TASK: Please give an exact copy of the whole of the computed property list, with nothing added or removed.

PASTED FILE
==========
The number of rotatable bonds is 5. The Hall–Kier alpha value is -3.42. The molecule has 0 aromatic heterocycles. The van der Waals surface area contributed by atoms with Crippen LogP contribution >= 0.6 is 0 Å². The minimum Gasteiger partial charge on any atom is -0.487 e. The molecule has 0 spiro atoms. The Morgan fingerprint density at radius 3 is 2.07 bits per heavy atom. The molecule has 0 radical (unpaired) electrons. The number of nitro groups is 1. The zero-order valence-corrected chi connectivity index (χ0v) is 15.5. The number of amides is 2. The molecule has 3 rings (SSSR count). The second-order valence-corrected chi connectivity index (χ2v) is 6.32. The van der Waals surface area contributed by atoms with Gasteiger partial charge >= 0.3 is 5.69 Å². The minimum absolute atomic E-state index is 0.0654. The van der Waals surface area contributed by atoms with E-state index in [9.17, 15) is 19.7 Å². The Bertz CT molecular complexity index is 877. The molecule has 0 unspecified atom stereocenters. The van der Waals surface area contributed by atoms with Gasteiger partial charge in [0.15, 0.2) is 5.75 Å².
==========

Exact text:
The number of rotatable bonds is 5. The Hall–Kier alpha value is -3.42. The molecule has 0 aromatic heterocycles. The van der Waals surface area contributed by atoms with Crippen LogP contribution >= 0.6 is 0 Å². The minimum Gasteiger partial charge on any atom is -0.487 e. The molecule has 0 spiro atoms. The Morgan fingerprint density at radius 3 is 2.07 bits per heavy atom. The molecule has 0 radical (unpaired) electrons. The number of nitro groups is 1. The zero-order valence-corrected chi connectivity index (χ0v) is 15.5. The number of amides is 2. The molecule has 3 rings (SSSR count). The second-order valence-corrected chi connectivity index (χ2v) is 6.32. The van der Waals surface area contributed by atoms with Gasteiger partial charge >= 0.3 is 5.69 Å². The minimum absolute atomic E-state index is 0.0654. The van der Waals surface area contributed by atoms with E-state index in [9.17, 15) is 19.7 Å². The Bertz CT molecular complexity index is 877. The molecule has 0 unspecified atom stereocenters. The van der Waals surface area contributed by atoms with Gasteiger partial charge in [0.15, 0.2) is 5.75 Å².